I didn’t say that “feminism” is directly responsible for men that go on shooting sprees. Don’t take my words out of context and try to misrepresent what people say.
I would elaborate on what I meant, when I said that, but your mind is so filled with Androphobic hate, it would be a waste of both our time. despite my harsh words, I wish you well, and i hope you can get past your hatred for half the human population.
That’s a lot of hate.
Take care. And goodbye.

Erika Lancastor
Tue, Jun 23, 2015 8:17am

…and the problem with stories with mostly BOY characters, becomes a feminist target.
Just putting that out there.

Erika Lancastor
Tue, Jun 23, 2015 8:23am

Yes. To what you said about A.A. Milne and his son.

No, Just because J.K. Rowlings main character was a boy, doesn’t mean she is disguising her gender, in any way.
I’m a writer, myself. Some of my main characters are male, some are female. So what does that mean?
Oh, that’s right, it means NOTHING.
What about male writers whose lead character(s) is/are female? Are they “disguising” their gender, as well?
Oh, no. of course not. As with everything when it comes to these silly ‘gender issues’ it only works ONE way, eh?

Erika Lancastor
Tue, Jun 23, 2015 8:31am

“So we are making progress”
…no we’re not.
We are just replacing one extreme with another, and shouting victory. -_-

Erika Lancastor
Tue, Jun 23, 2015 8:32am

Nope. Roo is an “evil male”.

Erika Lancastor
Tue, Jun 23, 2015 8:33am

No…. he got the point, just fine, love.

Erika Lancastor
Tue, Jun 23, 2015 8:34am

BINGO!

Erika Lancastor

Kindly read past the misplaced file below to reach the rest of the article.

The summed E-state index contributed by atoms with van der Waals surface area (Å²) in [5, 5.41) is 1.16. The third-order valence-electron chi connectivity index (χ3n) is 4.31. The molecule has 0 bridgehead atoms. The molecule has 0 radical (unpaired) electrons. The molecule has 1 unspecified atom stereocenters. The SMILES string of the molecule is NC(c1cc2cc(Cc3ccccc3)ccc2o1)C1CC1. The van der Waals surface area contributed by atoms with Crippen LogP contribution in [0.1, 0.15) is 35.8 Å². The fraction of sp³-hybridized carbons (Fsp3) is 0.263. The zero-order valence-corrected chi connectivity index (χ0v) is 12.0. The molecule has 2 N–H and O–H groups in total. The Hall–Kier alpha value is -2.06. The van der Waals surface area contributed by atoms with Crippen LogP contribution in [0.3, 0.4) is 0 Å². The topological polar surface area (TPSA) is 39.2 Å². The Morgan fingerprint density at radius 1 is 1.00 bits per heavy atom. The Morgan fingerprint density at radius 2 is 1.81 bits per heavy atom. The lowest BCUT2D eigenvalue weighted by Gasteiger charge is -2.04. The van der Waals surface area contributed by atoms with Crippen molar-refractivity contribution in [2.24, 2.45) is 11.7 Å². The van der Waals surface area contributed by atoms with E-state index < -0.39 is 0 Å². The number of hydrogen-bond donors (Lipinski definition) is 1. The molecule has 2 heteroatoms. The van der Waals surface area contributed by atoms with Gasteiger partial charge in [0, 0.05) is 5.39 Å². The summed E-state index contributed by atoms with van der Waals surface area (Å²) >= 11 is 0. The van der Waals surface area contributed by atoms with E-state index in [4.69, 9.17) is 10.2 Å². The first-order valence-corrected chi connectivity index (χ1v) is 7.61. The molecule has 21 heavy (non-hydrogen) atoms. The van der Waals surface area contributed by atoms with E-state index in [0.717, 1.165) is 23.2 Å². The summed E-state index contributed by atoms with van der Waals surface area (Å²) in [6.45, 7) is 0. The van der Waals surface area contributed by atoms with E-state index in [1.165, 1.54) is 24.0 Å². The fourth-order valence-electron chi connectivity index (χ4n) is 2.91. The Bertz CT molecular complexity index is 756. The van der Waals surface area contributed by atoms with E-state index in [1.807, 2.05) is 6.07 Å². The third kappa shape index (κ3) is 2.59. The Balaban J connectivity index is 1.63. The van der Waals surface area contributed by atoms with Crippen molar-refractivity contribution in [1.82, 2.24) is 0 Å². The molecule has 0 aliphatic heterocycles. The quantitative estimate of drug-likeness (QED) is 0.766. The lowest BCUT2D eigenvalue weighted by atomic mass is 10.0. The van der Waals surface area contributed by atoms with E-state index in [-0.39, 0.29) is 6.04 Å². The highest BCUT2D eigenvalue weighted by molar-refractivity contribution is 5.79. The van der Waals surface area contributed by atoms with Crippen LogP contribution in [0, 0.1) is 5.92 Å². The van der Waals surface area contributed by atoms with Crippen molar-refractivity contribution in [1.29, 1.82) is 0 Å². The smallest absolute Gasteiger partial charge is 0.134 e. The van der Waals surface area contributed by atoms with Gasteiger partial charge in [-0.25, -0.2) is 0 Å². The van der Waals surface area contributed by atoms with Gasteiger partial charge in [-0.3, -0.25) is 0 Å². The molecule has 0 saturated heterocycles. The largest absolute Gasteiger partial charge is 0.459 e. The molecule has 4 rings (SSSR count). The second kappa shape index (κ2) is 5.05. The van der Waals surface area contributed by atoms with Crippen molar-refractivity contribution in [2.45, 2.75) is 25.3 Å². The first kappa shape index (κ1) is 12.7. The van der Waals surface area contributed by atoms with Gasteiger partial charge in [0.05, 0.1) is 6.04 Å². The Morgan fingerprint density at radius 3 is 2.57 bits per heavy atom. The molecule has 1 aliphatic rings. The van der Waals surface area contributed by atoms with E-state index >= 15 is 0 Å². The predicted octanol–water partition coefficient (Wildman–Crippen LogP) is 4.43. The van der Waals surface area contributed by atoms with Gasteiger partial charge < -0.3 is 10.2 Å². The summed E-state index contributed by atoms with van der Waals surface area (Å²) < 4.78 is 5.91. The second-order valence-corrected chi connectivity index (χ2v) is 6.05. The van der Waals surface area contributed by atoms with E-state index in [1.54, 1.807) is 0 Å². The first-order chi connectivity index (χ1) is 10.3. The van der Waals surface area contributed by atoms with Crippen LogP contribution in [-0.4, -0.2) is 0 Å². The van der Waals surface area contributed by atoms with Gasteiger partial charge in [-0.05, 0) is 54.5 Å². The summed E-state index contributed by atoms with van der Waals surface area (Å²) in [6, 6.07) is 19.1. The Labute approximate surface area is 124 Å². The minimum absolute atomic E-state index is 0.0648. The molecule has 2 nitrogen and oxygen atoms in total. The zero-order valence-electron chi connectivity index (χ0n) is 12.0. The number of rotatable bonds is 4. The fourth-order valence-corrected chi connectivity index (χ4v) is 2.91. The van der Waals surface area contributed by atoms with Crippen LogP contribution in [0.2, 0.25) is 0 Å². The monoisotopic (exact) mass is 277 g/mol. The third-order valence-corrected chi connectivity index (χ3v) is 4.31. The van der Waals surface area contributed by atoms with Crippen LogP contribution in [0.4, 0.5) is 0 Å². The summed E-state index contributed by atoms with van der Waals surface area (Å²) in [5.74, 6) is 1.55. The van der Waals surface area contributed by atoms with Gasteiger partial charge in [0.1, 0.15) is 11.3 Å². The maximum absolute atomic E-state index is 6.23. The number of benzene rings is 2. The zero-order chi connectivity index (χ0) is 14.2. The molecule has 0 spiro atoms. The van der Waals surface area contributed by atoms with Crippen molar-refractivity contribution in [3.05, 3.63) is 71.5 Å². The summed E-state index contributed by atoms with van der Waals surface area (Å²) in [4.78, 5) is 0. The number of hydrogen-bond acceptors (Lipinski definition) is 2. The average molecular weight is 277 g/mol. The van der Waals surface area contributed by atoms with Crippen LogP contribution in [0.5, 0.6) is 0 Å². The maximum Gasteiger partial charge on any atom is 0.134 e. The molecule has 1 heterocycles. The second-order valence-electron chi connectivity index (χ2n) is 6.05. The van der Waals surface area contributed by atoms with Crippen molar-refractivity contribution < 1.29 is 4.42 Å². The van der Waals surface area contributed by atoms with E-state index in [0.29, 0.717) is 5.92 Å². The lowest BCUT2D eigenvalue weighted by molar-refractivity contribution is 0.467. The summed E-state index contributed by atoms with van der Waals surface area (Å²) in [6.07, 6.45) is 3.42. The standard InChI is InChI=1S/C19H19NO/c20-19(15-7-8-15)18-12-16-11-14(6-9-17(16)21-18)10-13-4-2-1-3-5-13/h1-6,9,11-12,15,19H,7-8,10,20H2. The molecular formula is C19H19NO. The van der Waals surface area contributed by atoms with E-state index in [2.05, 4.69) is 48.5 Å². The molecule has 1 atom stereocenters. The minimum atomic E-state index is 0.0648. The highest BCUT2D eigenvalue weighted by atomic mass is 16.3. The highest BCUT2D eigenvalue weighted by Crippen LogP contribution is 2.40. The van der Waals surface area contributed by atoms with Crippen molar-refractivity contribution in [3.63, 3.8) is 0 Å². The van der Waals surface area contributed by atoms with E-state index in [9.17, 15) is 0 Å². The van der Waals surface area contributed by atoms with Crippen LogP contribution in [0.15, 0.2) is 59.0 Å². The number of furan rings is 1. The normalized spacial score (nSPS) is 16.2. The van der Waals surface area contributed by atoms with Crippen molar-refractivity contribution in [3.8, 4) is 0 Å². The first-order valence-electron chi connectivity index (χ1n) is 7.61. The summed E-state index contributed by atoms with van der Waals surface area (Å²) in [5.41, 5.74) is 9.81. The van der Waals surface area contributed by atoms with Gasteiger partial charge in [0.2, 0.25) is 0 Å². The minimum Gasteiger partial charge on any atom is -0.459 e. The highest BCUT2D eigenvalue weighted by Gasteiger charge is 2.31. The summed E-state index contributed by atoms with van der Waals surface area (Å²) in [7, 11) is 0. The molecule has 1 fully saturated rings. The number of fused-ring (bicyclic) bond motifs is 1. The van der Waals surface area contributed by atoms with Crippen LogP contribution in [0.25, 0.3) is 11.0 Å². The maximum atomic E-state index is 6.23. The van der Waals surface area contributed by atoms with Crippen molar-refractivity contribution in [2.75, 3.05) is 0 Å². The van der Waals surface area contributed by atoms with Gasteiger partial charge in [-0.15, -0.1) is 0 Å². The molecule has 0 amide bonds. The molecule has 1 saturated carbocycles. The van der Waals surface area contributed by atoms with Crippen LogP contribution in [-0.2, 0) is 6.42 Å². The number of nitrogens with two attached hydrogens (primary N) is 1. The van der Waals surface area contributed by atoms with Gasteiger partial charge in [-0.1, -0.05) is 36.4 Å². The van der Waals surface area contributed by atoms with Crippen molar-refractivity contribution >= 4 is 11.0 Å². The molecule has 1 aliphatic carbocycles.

Tue, Jun 23, 2015 8:36am

Oh, for G*d’s sake!
When I was a little girl and watched Winnie the pooh, I didn’t even notice or CARE that most of the characters were male.
Why? Because not EVERY SINGLE LITTLE THING was(is) a GENDER ISSUE with me.
Good grief, what utter bollocks!

Erika Lancastor
Tue, Jun 23, 2015 8:39am

Uhmm… I used to BE a feminist.

…they have no consciousness, outside themselves and their self centered little agenda.

That’s one of the BIG reasons I left.

Erika Lancastor
Tue, Jun 23, 2015 8:41am

And every sexist b–ch of a woman had a FATHER (unless the mother unlawfully refused the visitations of the father, as my Mum did with us) and it doesn’t seem to have done much for their HUMAN consciousness.

Erika Lancastor
Tue, Jun 23, 2015 8:43am

I say… You are so narrow-sighted, I am betting you can look through a KEYHOLE with BOTH eyes!

Erika Lancastor
Tue, Jun 23, 2015 8:51am

Why do men have to be “Feminists”?
Why don’t you become a Masculinist?
It’s basically asking the same thing, really.
Here’s an idea, Become an EGALITARIAN, then you really WILL be for equality.

Erika Lancastor